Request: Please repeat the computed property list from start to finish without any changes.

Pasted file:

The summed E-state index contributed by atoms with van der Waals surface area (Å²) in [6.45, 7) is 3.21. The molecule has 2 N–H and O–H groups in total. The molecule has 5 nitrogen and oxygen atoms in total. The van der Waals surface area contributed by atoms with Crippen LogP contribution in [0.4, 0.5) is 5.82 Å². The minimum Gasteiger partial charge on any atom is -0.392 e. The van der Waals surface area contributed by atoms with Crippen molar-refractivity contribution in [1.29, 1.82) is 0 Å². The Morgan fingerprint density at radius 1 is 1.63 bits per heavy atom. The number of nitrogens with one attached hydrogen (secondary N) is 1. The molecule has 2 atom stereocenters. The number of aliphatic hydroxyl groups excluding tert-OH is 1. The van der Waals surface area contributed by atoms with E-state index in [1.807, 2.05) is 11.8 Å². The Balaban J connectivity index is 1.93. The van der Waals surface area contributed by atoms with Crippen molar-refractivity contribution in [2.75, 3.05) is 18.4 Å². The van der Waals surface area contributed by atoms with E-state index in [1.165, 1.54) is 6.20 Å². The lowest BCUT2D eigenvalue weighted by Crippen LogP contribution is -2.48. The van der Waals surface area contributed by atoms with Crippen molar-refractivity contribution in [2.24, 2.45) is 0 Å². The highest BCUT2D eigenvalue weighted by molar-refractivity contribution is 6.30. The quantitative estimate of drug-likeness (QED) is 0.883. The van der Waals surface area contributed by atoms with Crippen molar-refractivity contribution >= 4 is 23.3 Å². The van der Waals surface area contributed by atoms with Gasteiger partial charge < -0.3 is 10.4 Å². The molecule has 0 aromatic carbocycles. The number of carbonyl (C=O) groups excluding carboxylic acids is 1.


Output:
The summed E-state index contributed by atoms with van der Waals surface area (Å²) in [6.45, 7) is 3.21. The molecule has 2 N–H and O–H groups in total. The molecule has 5 nitrogen and oxygen atoms in total. The van der Waals surface area contributed by atoms with Crippen LogP contribution in [0.4, 0.5) is 5.82 Å². The minimum Gasteiger partial charge on any atom is -0.392 e. The van der Waals surface area contributed by atoms with Crippen molar-refractivity contribution in [1.29, 1.82) is 0 Å². The Morgan fingerprint density at radius 1 is 1.63 bits per heavy atom. The number of nitrogens with one attached hydrogen (secondary N) is 1. The molecule has 2 atom stereocenters. The number of aliphatic hydroxyl groups excluding tert-OH is 1. The van der Waals surface area contributed by atoms with E-state index in [1.807, 2.05) is 11.8 Å². The Balaban J connectivity index is 1.93. The van der Waals surface area contributed by atoms with Crippen molar-refractivity contribution in [2.75, 3.05) is 18.4 Å². The van der Waals surface area contributed by atoms with E-state index in [1.165, 1.54) is 6.20 Å². The lowest BCUT2D eigenvalue weighted by Crippen LogP contribution is -2.48. The van der Waals surface area contributed by atoms with Crippen molar-refractivity contribution in [2.24, 2.45) is 0 Å². The highest BCUT2D eigenvalue weighted by molar-refractivity contribution is 6.30. The quantitative estimate of drug-likeness (QED) is 0.883. The van der Waals surface area contributed by atoms with Crippen molar-refractivity contribution >= 4 is 23.3 Å². The van der Waals surface area contributed by atoms with Gasteiger partial charge < -0.3 is 10.4 Å². The molecule has 0 aromatic carbocycles. The number of carbonyl (C=O) groups excluding carboxylic acids is 1.